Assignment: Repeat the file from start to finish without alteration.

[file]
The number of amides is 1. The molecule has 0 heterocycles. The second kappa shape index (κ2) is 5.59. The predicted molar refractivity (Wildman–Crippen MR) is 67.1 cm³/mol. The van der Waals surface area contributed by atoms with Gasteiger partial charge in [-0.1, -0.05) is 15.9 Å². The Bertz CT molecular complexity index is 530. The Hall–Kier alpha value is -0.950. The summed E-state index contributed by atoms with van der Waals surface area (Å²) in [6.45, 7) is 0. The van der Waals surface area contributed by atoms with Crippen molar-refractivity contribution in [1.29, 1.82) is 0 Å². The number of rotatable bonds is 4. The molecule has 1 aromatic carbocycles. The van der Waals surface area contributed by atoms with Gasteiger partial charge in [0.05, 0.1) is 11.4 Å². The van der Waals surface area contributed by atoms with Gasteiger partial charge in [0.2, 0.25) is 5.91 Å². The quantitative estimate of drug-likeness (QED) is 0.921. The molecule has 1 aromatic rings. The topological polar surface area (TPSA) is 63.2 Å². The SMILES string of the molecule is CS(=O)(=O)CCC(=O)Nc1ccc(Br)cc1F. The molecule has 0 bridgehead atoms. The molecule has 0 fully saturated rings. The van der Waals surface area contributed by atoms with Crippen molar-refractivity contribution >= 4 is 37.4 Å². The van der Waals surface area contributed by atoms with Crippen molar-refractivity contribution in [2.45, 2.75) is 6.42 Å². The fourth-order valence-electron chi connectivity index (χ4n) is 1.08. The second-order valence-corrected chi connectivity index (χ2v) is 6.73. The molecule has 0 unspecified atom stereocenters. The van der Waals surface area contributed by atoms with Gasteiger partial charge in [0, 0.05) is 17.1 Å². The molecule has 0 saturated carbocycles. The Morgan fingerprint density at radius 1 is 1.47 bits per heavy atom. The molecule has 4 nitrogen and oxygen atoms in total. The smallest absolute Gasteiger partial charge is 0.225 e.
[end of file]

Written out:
The number of amides is 1. The molecule has 0 heterocycles. The second kappa shape index (κ2) is 5.59. The predicted molar refractivity (Wildman–Crippen MR) is 67.1 cm³/mol. The van der Waals surface area contributed by atoms with Gasteiger partial charge in [-0.1, -0.05) is 15.9 Å². The Bertz CT molecular complexity index is 530. The Hall–Kier alpha value is -0.950. The summed E-state index contributed by atoms with van der Waals surface area (Å²) in [6.45, 7) is 0. The van der Waals surface area contributed by atoms with Crippen molar-refractivity contribution in [1.29, 1.82) is 0 Å². The number of rotatable bonds is 4. The molecule has 1 aromatic carbocycles. The van der Waals surface area contributed by atoms with Gasteiger partial charge in [0.05, 0.1) is 11.4 Å². The van der Waals surface area contributed by atoms with Gasteiger partial charge in [0.2, 0.25) is 5.91 Å². The quantitative estimate of drug-likeness (QED) is 0.921. The molecule has 1 aromatic rings. The topological polar surface area (TPSA) is 63.2 Å². The SMILES string of the molecule is CS(=O)(=O)CCC(=O)Nc1ccc(Br)cc1F. The molecule has 0 bridgehead atoms. The molecule has 0 fully saturated rings. The van der Waals surface area contributed by atoms with Crippen molar-refractivity contribution >= 4 is 37.4 Å². The van der Waals surface area contributed by atoms with Crippen molar-refractivity contribution in [2.45, 2.75) is 6.42 Å². The fourth-order valence-electron chi connectivity index (χ4n) is 1.08. The second-order valence-corrected chi connectivity index (χ2v) is 6.73. The molecule has 0 unspecified atom stereocenters. The van der Waals surface area contributed by atoms with Gasteiger partial charge in [0, 0.05) is 17.1 Å². The molecule has 0 saturated carbocycles. The Morgan fingerprint density at radius 1 is 1.47 bits per heavy atom. The molecule has 4 nitrogen and oxygen atoms in total. The smallest absolute Gasteiger partial charge is 0.225 e.